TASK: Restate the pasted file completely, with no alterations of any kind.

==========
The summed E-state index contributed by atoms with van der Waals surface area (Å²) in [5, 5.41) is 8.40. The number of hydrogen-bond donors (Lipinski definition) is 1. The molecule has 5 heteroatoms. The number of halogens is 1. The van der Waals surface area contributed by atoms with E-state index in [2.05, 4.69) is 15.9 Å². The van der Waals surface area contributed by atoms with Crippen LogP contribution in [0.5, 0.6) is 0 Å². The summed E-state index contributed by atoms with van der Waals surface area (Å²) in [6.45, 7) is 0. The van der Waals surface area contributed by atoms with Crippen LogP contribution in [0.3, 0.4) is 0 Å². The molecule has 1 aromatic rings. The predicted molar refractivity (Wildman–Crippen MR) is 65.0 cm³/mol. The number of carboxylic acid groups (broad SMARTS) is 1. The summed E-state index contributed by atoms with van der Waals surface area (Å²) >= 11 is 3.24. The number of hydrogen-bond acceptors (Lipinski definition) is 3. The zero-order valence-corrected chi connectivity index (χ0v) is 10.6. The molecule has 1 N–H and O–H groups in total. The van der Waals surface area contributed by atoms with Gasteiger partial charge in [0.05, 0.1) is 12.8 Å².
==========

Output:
The summed E-state index contributed by atoms with van der Waals surface area (Å²) in [5, 5.41) is 8.40. The number of hydrogen-bond donors (Lipinski definition) is 1. The molecule has 5 heteroatoms. The number of halogens is 1. The van der Waals surface area contributed by atoms with E-state index in [2.05, 4.69) is 15.9 Å². The van der Waals surface area contributed by atoms with Crippen LogP contribution in [0.5, 0.6) is 0 Å². The summed E-state index contributed by atoms with van der Waals surface area (Å²) in [6.45, 7) is 0. The van der Waals surface area contributed by atoms with Crippen LogP contribution in [0.3, 0.4) is 0 Å². The molecule has 1 aromatic rings. The predicted molar refractivity (Wildman–Crippen MR) is 65.0 cm³/mol. The number of carboxylic acid groups (broad SMARTS) is 1. The summed E-state index contributed by atoms with van der Waals surface area (Å²) >= 11 is 3.24. The number of hydrogen-bond acceptors (Lipinski definition) is 3. The zero-order valence-corrected chi connectivity index (χ0v) is 10.6. The molecule has 1 N–H and O–H groups in total. The van der Waals surface area contributed by atoms with Gasteiger partial charge in [0.05, 0.1) is 12.8 Å².